Connected to Place News, Fall 2017


Making Partnerships for Social Change Work: Common Ground and Funded Support

November 14, 2017

Breaking news on a host of problems including gun violence, climate-related disasters, sexual harassment, systemic racism and political propaganda nearly every day is overwhelming and can leave us feeling hopeless. It challenges our ability to cultivate a sense of gratitude during this time of Thanksgiving. We need to look beyond the news and headlines to find reasons for gratitude and hope. And there are many reasons.
People are coming together to probe the underlying causes of these problems, find common ground and make a positive difference. Although these intensifying problems may never be fully solved, we can make significant progress by working together over time to counter their negative influence. 

Finding Common Ground
I am grateful to work with the following clients who are building partnerships to improve education, the well-being of children and our ability to be effective stewards of our natural environment. The San Francisco Children and Nature/Cities Connecting Children to Nature collaborative has brought together government agencies and non-profit organizations across the fields of parks and recreation, public health, urban planning, formal education, youth development and environmental education to pursue the mission of equitably improving nature connection for children and youth in San Francisco. California’s Environmental Literacy Steering Committee, working with Ten Strands and regional organizations such as ChangeScale, is supporting school district partnerships that bring together local education agencies, environmental education providers, community-based organizations, expanded learning programs, and governmental agencies to build and implement pathways of local, environment-based learning experiences for K-12 students.
I am inspired by the diverse, cross-sector organizations and agencies finding common ground in these partnerships. As Jason Morris, Senior Program Officer at the Pisces Foundation, has articulated environmental education and nature connection have the potential to “improve conservation, education, health and wellness, social equity, and youth development programs.” Systemic work in these areas has the power to change lives and enable individuals and communities to collectively address underlying causes of pervasive social and environmental problems.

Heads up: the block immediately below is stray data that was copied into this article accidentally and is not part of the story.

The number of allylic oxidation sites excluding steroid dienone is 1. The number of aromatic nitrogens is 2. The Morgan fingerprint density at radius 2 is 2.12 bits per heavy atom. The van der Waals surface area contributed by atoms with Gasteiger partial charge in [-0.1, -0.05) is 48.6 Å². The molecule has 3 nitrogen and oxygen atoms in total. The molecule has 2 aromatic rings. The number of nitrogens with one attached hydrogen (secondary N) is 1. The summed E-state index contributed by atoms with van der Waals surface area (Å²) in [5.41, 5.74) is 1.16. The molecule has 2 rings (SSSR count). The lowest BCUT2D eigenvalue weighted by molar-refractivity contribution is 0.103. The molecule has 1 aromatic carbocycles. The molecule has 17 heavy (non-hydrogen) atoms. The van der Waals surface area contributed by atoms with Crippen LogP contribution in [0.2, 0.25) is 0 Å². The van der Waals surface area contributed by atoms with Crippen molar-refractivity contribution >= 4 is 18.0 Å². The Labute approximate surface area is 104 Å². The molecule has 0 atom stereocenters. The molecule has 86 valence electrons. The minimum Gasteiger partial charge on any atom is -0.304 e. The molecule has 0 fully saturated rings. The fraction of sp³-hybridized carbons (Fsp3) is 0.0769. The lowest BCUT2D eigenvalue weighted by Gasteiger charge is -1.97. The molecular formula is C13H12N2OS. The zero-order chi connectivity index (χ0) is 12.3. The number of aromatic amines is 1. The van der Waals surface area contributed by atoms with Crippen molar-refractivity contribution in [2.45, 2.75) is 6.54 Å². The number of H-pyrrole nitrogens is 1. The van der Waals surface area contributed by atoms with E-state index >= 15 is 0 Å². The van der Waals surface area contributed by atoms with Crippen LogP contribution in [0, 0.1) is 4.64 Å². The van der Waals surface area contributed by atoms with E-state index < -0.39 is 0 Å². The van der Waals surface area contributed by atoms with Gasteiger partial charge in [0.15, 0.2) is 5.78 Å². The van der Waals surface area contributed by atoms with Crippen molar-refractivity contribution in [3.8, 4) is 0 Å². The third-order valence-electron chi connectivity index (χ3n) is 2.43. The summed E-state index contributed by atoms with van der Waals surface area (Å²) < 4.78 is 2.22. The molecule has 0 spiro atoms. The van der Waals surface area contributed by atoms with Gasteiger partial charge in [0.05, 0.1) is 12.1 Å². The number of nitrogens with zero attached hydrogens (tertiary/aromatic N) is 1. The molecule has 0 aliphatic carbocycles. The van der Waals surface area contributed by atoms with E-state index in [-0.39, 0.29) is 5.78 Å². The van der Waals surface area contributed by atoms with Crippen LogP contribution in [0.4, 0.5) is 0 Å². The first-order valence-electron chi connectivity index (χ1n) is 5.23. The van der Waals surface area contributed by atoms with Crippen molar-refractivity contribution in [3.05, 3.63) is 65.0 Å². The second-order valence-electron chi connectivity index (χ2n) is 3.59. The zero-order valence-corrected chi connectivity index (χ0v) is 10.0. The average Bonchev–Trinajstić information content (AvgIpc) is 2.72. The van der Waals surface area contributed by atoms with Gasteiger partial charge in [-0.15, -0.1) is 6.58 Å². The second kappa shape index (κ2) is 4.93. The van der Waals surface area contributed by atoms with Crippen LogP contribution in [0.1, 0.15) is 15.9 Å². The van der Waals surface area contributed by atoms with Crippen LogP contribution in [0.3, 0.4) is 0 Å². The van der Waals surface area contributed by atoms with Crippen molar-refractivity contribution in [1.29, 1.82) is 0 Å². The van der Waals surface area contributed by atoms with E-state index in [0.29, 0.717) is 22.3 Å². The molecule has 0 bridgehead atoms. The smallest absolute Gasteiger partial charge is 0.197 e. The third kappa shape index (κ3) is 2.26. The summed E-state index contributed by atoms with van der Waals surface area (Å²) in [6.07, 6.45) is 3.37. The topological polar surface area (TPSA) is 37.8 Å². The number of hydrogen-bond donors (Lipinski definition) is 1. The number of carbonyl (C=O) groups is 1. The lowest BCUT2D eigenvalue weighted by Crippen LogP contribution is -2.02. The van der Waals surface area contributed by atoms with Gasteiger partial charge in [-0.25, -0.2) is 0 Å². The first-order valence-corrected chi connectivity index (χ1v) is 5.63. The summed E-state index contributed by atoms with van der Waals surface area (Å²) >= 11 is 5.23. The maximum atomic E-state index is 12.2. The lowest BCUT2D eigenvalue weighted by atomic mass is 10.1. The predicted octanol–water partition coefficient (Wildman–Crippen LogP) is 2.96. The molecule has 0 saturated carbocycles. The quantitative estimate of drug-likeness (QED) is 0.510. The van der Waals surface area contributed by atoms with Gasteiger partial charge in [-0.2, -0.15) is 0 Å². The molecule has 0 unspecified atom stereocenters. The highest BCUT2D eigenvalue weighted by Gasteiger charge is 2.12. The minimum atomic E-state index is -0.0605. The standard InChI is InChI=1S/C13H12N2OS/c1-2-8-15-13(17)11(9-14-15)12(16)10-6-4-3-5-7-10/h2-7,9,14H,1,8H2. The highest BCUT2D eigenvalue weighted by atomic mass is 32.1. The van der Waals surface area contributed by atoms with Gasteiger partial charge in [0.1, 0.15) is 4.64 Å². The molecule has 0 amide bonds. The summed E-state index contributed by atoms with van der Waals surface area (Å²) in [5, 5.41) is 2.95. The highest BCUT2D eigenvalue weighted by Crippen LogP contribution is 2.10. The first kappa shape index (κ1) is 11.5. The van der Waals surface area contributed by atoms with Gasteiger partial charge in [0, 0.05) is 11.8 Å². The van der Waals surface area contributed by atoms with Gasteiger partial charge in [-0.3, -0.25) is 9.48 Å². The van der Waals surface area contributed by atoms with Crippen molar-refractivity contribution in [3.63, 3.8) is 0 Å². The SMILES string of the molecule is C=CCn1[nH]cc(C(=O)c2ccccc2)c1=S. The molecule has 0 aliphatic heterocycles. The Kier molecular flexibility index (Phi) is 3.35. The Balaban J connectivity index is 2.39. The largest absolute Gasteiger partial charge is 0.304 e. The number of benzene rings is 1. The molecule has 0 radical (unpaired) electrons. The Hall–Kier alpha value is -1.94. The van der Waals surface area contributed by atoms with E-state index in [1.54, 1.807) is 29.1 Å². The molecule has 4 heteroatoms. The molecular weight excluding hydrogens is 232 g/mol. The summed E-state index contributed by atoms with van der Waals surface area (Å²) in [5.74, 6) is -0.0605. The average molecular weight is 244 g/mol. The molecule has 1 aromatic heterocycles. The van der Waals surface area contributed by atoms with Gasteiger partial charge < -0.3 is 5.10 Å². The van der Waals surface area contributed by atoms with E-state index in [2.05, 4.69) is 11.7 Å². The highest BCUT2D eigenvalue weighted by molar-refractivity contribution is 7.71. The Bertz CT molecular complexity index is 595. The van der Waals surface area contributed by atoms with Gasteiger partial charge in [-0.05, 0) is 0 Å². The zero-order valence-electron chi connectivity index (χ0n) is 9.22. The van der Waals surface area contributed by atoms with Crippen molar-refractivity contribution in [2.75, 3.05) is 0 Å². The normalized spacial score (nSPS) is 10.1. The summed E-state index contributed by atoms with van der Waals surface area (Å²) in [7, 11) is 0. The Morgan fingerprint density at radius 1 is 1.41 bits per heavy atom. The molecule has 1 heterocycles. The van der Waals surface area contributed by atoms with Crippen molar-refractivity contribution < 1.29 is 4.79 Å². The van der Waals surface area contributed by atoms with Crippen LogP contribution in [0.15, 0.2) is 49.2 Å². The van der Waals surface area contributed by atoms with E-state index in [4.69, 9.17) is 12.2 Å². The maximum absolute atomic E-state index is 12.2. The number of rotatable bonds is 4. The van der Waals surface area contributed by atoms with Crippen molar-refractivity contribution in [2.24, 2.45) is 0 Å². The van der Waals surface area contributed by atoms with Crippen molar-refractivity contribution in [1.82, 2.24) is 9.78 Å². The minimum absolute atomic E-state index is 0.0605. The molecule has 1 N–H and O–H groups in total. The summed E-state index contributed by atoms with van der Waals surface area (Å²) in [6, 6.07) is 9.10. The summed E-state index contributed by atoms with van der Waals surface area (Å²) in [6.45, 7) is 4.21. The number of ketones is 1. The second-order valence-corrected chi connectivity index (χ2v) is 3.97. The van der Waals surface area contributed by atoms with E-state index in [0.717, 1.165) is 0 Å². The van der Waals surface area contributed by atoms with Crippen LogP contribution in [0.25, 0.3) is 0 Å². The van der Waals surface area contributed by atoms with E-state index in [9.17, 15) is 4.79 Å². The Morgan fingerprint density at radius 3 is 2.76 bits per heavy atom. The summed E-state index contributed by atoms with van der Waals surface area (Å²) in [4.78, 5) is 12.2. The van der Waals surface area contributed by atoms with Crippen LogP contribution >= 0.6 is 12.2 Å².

Funded Support
Strategic partnerships such as San Francisco Children and Nature and District Partnership Initiatives, supported by the Environmental Literacy Steering Committee and ChangeScale, have grown in scope, reach and impact. This is due to multiple factors but chief among them is funding for backbone support. Bringing together diverse organizations and agencies to engage in coordinated planning and activities and measure their collective impact is complex work and requires a network-minded leader and sometimes additional staff to make it happen. ChangeScale, led by Director Kirk Anne Taylor since 2012, provides backbone support for its many school district partnership initiatives in the Bay Area. Ten Strands, with a grant from the Leonardo DiCaprio Foundation, provides funding to organizations such as Tree People to serve as backbone support, led by their Director of Environmental Education Candice Russell, to a growing number of district partnership initiatives in Los Angeles County. And here in San Francisco with funding from the City of San Francisco through the Recreation and Parks Department, a new full-time coordinator position for San Francisco Children and Nature has been posted. Please help us recruit great candidates for this exciting, dynamic position!
National Collective Impact Convening, April 2018
Many cross-sector partnerships addressing social problems- often at the intersection of multiple issues- have adopted the Collective Impact approach. I’m pleased to co-lead a session at the national Collective Impact Convening next year in Austin, TX on Building a Local, Cross-Sector Collaborative: Structure and Processes for Equity, Engagement and Impact that profiles San Francisco Children and Nature. With Laura Rodriguez, Steering Committee member and Director of Programs at Youth Outside, I will share the collective work of the many leaders and stakeholders who are building and growing this collaborative. I was also honored to recently present this collaborative work to the Bayview Alliance, a roundtable of local leaders who have been coming together since 2011 to identify opportunities for collective impact in the Bayview community of San Francisco.
In gratitude,
Matt Biggar
Connected to Place


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